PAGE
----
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5 Reports and Tools to Help Guide Your Summer Learning Program9774GP0|#ff9563e3-b973-45a7-8ac3-c9f4122f9a13;L0|#0ff9563e3-b973-45a7-8ac3-c9f4122f9a13|Summer Learning;GTSet|#a1e8653d-64cb-48e0-8015-b5826f8c5b61​ <p>​​It’s been said thousands of times but bears repeating&#58; the summer of 2021 promises to be a most unusual one as schools, districts, nonprofits, parents and others roll up their sleeves to help counteract some of the learning losses of the pandemic—and simply bring children together again safely. Then again, what could be more normal than corralling a group of children in summer, whether to learn how to multiply fractions or swing a bat? <br></p><p>As Summer Learning Week begins, we’ve pulled together an unofficial list of Wallace’s Top 5 Summer Learning Publications. A majority of the research stems from the experiences of five urban school districts and their partners who formed Wallace’s <a href="/how-we-work/our-work/pages/summer-learning.aspx">National Summer Learning Project</a> (NSLP) from 2011 through 2016. While the most current findings and popular tools headline the list, there is much more to be discovered in the <a href="/knowledge-center/summer-learning/pages/default.aspx">Summer Learning section</a> of Wallace’s Knowledge Center, all of which can be easily downloaded free of charge.<br> <br> </p> <a href="/knowledge-center/pages/getting-to-work-on-summer-learning-2nd-ed.aspx"><img src="/News-and-Media/Blog/PublishingImages/Pages/5-Reports-and-Tools-to-Help-Guide-Your-Summer-Learning-Program/Getting-to-Work-on-Summer-Learning-2nd-ed-a.jpg" alt="Getting-to-Work-on-Summer-Learning-2nd-ed-a.jpg" class="wf-Image-Left" style="margin&#58;5px;color&#58;#555555;font-size&#58;14px;width&#58;200px;height&#58;286px;" /></a> <span style="color&#58;#555555;font-size&#58;14px;"></span> <div><strong>1.</strong><a href="/knowledge-center/pages/getting-to-work-on-summer-learning-2nd-ed.aspx">The </a> <a href="/knowledge-center/pages/getting-to-work-on-summer-learning-2nd-ed.aspx">First Stop for Summer Learning Practitioners</a>&#160;</div><p>Based on the RAND Corporation’s evaluations from the NSLP, <em>Getting to Work on Summer Learning&#58; Recommended Practices for Success, 2nd ed </em>addresses questions about how to implement a high-quality summer learning program and offers evidence-based recommendations around such topics as timing, hiring and training, and how to recruit students. For example, do you know the recommended month to begin planning a summer program? (If you guessed January, gold star.) Many more specific recommendations and guidance await your perusal. <br><br></p> ​ <a href="/knowledge-center/pages/every-summer-counts-a-longitudinal-analysis-of-outcomes-from-the-national-summer-learning-project.aspx"><img src="/News-and-Media/Blog/PublishingImages/Pages/5-Reports-and-Tools-to-Help-Guide-Your-Summer-Learning-Program/Every-Summer-Counts-A-Longitudinal-Analysis-a.jpg" alt="Every-Summer-Counts-A-Longitudinal-Analysis-a.jpg" class="wf-Image-Left" style="margin&#58;5px;width&#58;200px;height&#58;287px;" /></a><strong>2.</strong> <a href="/knowledge-center/pages/every-summer-counts-a-longitudinal-analysis-of-outcomes-from-the-national-summer-learning-project.aspx">Running a High-Quality Program Shows Meaningful Results</a><br> <em>Every Summer Counts&#58; A Longitudinal Analysis of Outcomes from the National Summer Learning Project </em>also stems from RAND and the NSLP and finds both short-term and long-term benefits among students who consistently attended voluntary five- to six-week summer learning programs. The largest and longest study of its kind, the research confirms previous studies finding that after the first summer high-attenders outperformed control group members in math, and after the second summer, high-attenders saw advantages in math, language arts and social-emotional skills. This report shows that even three years after the second summer, while academic benefits had decreased in magnitude and were not statistically significant, they remained educationally meaningful. All of this suggests that summer programs can be an important component in how school districts support learning and skill development, particularly for children from low-income families who may face widening achievement and opportunity gaps in any summer, let alone this one post-COVID.<div><br><p></p><p> <a href="/knowledge-center/summer-learning/toolkit/pages/default.aspx"><img src="/News-and-Media/Blog/PublishingImages/Pages/5-Reports-and-Tools-to-Help-Guide-Your-Summer-Learning-Program/toolkit.final-WEB-titles.jpg" alt="toolkit.final-WEB-titles.jpg" class="wf-Image-Left" style="margin&#58;5px;width&#58;200px;height&#58;200px;" /></a><strong>3.</strong> <a href="/knowledge-center/summer-learning/toolkit/pages/default.aspx">A Hands-On How-To Guide for High-Quality Summer Learning</a><br> This online resource hub houses more than 50 evidence-based tools, templates and resources used successfully by NSLP’s districts and their partners. Additional resources created by field experts round out the offerings, all of which are aligned to RAND’s key research findings and contain guidance for how to use them. Each section of the toolkit includes a timeline for when you should start thinking about the various components of planning and design. Maybe you’re late to the toolkit for this summer, but fear not, you can begin many of the pre-planning and logistical steps for next summer this fall. <br><br></p><p><a href="/knowledge-center/Pages/Out-of-School-Time-Programs-This-Summer.aspx"><img src="/News-and-Media/Blog/PublishingImages/Pages/5-Reports-and-Tools-to-Help-Guide-Your-Summer-Learning-Program/Learning-Heroes-Finding-Passion-a.jpg" alt="Learning-Heroes-Finding-Passion-a.jpg" class="wf-Image-Left" style="margin&#58;5px;width&#58;200px;height&#58;113px;" /></a><strong>4.</strong> <a href="/knowledge-center/Pages/Out-of-School-Time-Programs-This-Summer.aspx">What Parents Want from Out-of-School Programs This Summer</a><br> For this recently released study, Edge Research and Learning Heroes surveyed parents of K-8th grade children, out-of-school-time (OST) professionals, field leaders and others to explore the unique role OST programs play in youth development compared with home and school as well as the impact of COVID-19 for this summer and beyond. Among the many nuggets, the researchers found that parents were indeed concerned about the impact of the pandemic, with many expressing fears that their children were struggling academically, socially and emotionally. Overall parents identified three priorities for what they’d like to see summer programming address for their children&#58; their social and emotional health, providing them with physical outdoor activities and helping them discover their passion and purpose. ​​<br><br></p><p><a href="/knowledge-center/pages/evidence-based-considerations-covid-19-reopening-recovery-planning-summer-learning-with-academic-non-academic-activities.aspx"><img src="/News-and-Media/Blog/PublishingImages/Pages/5-Reports-and-Tools-to-Help-Guide-Your-Summer-Learning-Program/Wallace-Foundation-Brief-Implement-Considerations-Summer-Learn-w-Annotated-Bib-March-2021-a.jpg" alt="Wallace-Foundation-Brief-Implement-Considerations-Summer-Learn-w-Annotated-Bib-March-2021-a.jpg" class="wf-Image-Left" style="margin&#58;5px;width&#58;200px;height&#58;278px;" />​</a><strong>5.</strong> <a href="/knowledge-center/pages/evidence-based-considerations-covid-19-reopening-recovery-planning-summer-learning-with-academic-non-academic-activities.aspx">Federal Funds Are Now Available for Summer Learning</a><br> Complementing parents’ concern for their children’s academic, social and emotional well-being, the federal government through the American Rescue Plan Act has made funds available to states and districts to speed up recovery from the effects of the pandemic, including addressing learning loss. In <em>Evidence-based Considerations for COVID-19 Reopening and Recovery Planning&#58; Summer Learning with Academic and Non-Academic Activities, </em>Wallace has distilled evidence from our summer-learning work that may be helpful in informing choices about how to spend those funds, as well as how to implement key strategies. The paper includes an annotated bibliography with links to resources and tools (more than we could fit in this Top 5 list, so it’s a bonus!). ​<br><br></p></div>Wallace editorial team792021-07-09T04:00:00ZEverything from planning district-wide summer programs to maximizing resources available under the American Rescue Plan Act—and Wallace’s popular summer learning toolkit7/9/2021 1:56:13 PMThe Wallace Foundation / News and Media / Wallace Blog / 5 Reports and Tools to Help Guide Your Summer Learning Program Everything from planning district-wide summer programs to 394https://www.wallacefoundation.org/News-and-Media/Blog/Pages/Forms/AllItems.aspxhtmlFalseaspx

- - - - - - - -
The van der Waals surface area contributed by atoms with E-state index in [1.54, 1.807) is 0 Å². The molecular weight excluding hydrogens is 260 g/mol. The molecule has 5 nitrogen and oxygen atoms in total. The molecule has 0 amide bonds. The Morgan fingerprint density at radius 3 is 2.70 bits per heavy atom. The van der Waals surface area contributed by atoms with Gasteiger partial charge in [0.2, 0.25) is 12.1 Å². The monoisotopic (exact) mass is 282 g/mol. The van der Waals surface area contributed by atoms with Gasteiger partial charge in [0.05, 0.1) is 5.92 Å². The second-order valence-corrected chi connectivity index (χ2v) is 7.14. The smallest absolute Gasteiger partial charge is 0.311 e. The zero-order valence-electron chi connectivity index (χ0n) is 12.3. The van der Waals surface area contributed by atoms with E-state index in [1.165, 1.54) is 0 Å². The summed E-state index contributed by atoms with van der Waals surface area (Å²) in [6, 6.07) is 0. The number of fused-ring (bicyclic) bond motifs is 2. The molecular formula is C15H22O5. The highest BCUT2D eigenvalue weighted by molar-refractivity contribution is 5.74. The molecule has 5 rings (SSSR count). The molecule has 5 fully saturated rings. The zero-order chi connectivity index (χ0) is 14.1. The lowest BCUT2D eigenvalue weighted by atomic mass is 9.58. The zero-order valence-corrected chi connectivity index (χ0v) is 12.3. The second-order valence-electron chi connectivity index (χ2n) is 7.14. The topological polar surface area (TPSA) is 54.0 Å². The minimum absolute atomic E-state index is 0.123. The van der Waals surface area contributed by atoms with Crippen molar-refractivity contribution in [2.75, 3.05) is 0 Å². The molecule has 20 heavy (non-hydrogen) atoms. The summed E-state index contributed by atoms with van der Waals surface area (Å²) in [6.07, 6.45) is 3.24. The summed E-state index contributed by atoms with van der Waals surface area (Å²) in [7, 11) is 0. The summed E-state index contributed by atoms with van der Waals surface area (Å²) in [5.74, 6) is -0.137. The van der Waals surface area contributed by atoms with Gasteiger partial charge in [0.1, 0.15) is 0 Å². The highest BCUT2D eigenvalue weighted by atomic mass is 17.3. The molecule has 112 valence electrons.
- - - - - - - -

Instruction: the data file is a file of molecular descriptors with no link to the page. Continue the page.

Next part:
Data and Deliberation: A Dynamic Duo for Arts Organizations24065GP0|#8056f3bc-89c1-4297-814a-3e71542163be;L0|#08056f3bc-89c1-4297-814a-3e71542163be|Building Audiences for the Arts;GTSet|#a1e8653d-64cb-48e0-8015-b5826f8c5b61<p>Even before the COVID-19 pandemic shuttered performances, many performing arts organizations faced challenges. National statistics have shown stagnant or declining attendance across many art forms associated with the nonprofit performing arts (see <a href="https&#58;//www.arts.gov/sites/default/files/2012-sppa-jan2015-rev.pdf">2015</a> and <a href="https&#58;//www.arts.gov/sites/default/files/2017-sppapreviewREV-sept2018.pdf">2018</a> National Endowment reports, for example). While the problem is widely acknowledged, there is less consensus or confidence about how organizations can respond. </p><p>Can data and market research help? </p><p><img src="/News-and-Media/Blog/PublishingImages/Pages/Data-and-Deliberation-A-Dynamic-Duo-for-Arts-Organizations/francie-headshot.jpg" alt="francie-headshot.jpg" class="wf-Image-Left" style="margin&#58;5px;width&#58;152px;height&#58;218px;" />The experiences of 25 performing arts organizations in The Wallace Foundation’s Building Audiences for Sustainability (BAS) initiative offer helpful insights. Organizations in the multi-year initiative, which recently came to a close, received grants to try and enlarge and engage their audiences. While their specific projects differed, all the organizations made use of data collection and market research, generally through a mix of focus groups, ticketing database analyses and post-performance audience surveys. </p><p>The emphasis on data and market research was part of the initiative’s continuous learning approach, characterized by an iterative process of design, implementation, analysis and determination of changes needed for improvement. My team and I have been studying the experiences of the organizations in the initiative.&#160;Interim findings about this key part of the initiative are presented in a new report, <a name="_Hlk43134477"></a> <a href="/knowledge-center/pages/data-and-deliberation-how-some-arts-organizations-are-using-data-to-understand-their-audiences.aspx"> <em>Data and Deliberation&#58; How Some Arts Organizations Are Using Data to Understand their Audiences</em></a><em>.</em></p><p>The findings underscore that data is not a magic bullet. To the contrary, engaging with data is a complex and challenging undertaking. Despite the challenges, virtually everyone at the participating arts organizations found engaging with data helpful. Our findings, along with examples from participants’ experiences, are presented in full in the report. To briefly summarize here&#58;</p><ul><li> <strong>Engaging with data appeared most productive when embedded in a larger deliberative process.</strong> Here, data becomes an input into a broader process of reflection and assessment about whether organizational goals are being pursued. <br> <br></li><li> <strong>Data can yield useful insights beyond organizations’ immediate and planned purposes.</strong> We repeatedly found instances where engagement with data prompted organizations to become aware of unexamined assumptions they held about their intended audience. <br> <br></li><li> <strong>Productive data engagement can be complex and costly.</strong> While organizations expressed enthusiasm for taking a data-based approach, they also said that they rarely have adequate funds to do so.<br><br></li><li> <strong>Recognizing the rewards and challenges in advance can help organizations more effectively plan for data engagement.</strong> Key issues to consider are what type of data are most relevant and what resources will be needed to support data collection and analysis<br><br></li></ul><ul><li> <strong>Effectively using data requires that </strong> <strong>organizational participants be able to frankly acknowledge what the data say about what is working and what is not working, in a fruitful rather than punitive fashion. </strong>Productive data engagement is not just about the data—but about how data are approached, the questions asked and a willingness to revise preconceptions.&#160; </li></ul><p>In a <a href="/knowledge-center/Documents/Audience-Building-Financial-Health-Nonprofit-Performing-Arts.pdf">review of the audience-building literature</a> we conducted earlier in our study, we found a dichotomy&#160; between those who value market research as a key tool and others who regard it as a somewhat manipulative sales effort rather than meaningful engagement.&#160;Our findings suggest a reconsideration of this dichotomy.&#160;<br></p><p>To a striking extent, we found that data, and an openness to what the data said, prompted the BAS organizations to confront their own insularity and recognize the extent to which they had not understood the perspective of external constituencies. Data is not engagement. Knowing about an audience is not the same as developing a relationship with that audience. But recognizing misconceptions, being prompted to ask about the audience rather than assuming that you understand audience members or that they think as you do can significantly contribute to relating differently and thus developing meaningful engagement. As expressed by one BAS participant while reflecting on her organization’s engagement with data&#58;&#160; </p><p class="wf-Element-Callout">It’s changing the way that we interact. We have a thing we say here all the time. Like do we know it or do we really know it? And with audiences, you have to always ask yourself that…. We’ve gone from describing a couple of departments in this [organization] as outward-facing, and now we understand that we’re all outward-facing. </p><p>Data is not a magic bullet—but when the appropriate data are used with an openness to change and a willingness to question one’s preconceptions, data can provide a powerful tool indeed. ​<br><br></p>Francie Ostrower, Ph.D. 1092020-07-14T04:00:00ZNew report examines the challenges and rewards of a data-based approach to understanding arts audiences7/14/2020 2:34:23 PMThe Wallace Foundation / News and Media / Wallace Blog / Data and Deliberation: A Dynamic Duo for Arts Organizations New report examines the challenges and rewards of a data-based 614https://www.wallacefoundation.org/News-and-Media/Blog/Pages/Forms/AllItems.aspxhtmlFalseaspx